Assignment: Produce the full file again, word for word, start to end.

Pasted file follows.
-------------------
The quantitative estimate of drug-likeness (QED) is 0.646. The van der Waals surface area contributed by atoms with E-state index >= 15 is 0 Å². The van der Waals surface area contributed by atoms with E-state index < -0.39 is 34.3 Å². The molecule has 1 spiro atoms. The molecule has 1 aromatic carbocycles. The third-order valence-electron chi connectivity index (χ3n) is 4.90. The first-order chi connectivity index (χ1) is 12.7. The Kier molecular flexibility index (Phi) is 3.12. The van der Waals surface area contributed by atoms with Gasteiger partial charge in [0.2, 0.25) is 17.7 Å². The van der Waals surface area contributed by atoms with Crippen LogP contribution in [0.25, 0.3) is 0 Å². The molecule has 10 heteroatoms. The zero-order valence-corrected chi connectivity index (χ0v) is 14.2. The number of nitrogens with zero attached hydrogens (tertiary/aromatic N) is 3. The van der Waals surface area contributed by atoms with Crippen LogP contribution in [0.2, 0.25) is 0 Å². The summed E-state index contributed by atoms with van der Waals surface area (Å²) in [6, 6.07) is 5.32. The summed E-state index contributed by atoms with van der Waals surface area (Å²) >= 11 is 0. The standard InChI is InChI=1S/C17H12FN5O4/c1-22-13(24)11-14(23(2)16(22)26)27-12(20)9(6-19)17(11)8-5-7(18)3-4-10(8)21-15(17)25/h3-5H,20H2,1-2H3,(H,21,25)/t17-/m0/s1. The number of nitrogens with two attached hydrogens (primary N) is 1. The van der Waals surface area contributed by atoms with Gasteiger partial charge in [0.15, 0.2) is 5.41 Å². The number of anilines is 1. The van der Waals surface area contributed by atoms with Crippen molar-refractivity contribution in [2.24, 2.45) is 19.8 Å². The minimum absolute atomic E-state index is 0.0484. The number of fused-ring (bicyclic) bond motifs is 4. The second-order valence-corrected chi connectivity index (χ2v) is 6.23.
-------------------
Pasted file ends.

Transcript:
The quantitative estimate of drug-likeness (QED) is 0.646. The van der Waals surface area contributed by atoms with E-state index >= 15 is 0 Å². The van der Waals surface area contributed by atoms with E-state index < -0.39 is 34.3 Å². The molecule has 1 spiro atoms. The molecule has 1 aromatic carbocycles. The third-order valence-electron chi connectivity index (χ3n) is 4.90. The first-order chi connectivity index (χ1) is 12.7. The Kier molecular flexibility index (Phi) is 3.12. The van der Waals surface area contributed by atoms with Gasteiger partial charge in [0.2, 0.25) is 17.7 Å². The van der Waals surface area contributed by atoms with Crippen LogP contribution in [0.25, 0.3) is 0 Å². The molecule has 10 heteroatoms. The zero-order valence-corrected chi connectivity index (χ0v) is 14.2. The number of nitrogens with zero attached hydrogens (tertiary/aromatic N) is 3. The van der Waals surface area contributed by atoms with Crippen LogP contribution in [0.2, 0.25) is 0 Å². The summed E-state index contributed by atoms with van der Waals surface area (Å²) in [6, 6.07) is 5.32. The summed E-state index contributed by atoms with van der Waals surface area (Å²) >= 11 is 0. The standard InChI is InChI=1S/C17H12FN5O4/c1-22-13(24)11-14(23(2)16(22)26)27-12(20)9(6-19)17(11)8-5-7(18)3-4-10(8)21-15(17)25/h3-5H,20H2,1-2H3,(H,21,25)/t17-/m0/s1. The number of nitrogens with two attached hydrogens (primary N) is 1. The van der Waals surface area contributed by atoms with Gasteiger partial charge in [0.15, 0.2) is 5.41 Å². The number of anilines is 1. The van der Waals surface area contributed by atoms with Crippen molar-refractivity contribution in [2.24, 2.45) is 19.8 Å². The minimum absolute atomic E-state index is 0.0484. The number of fused-ring (bicyclic) bond motifs is 4. The second-order valence-corrected chi connectivity index (χ2v) is 6.23.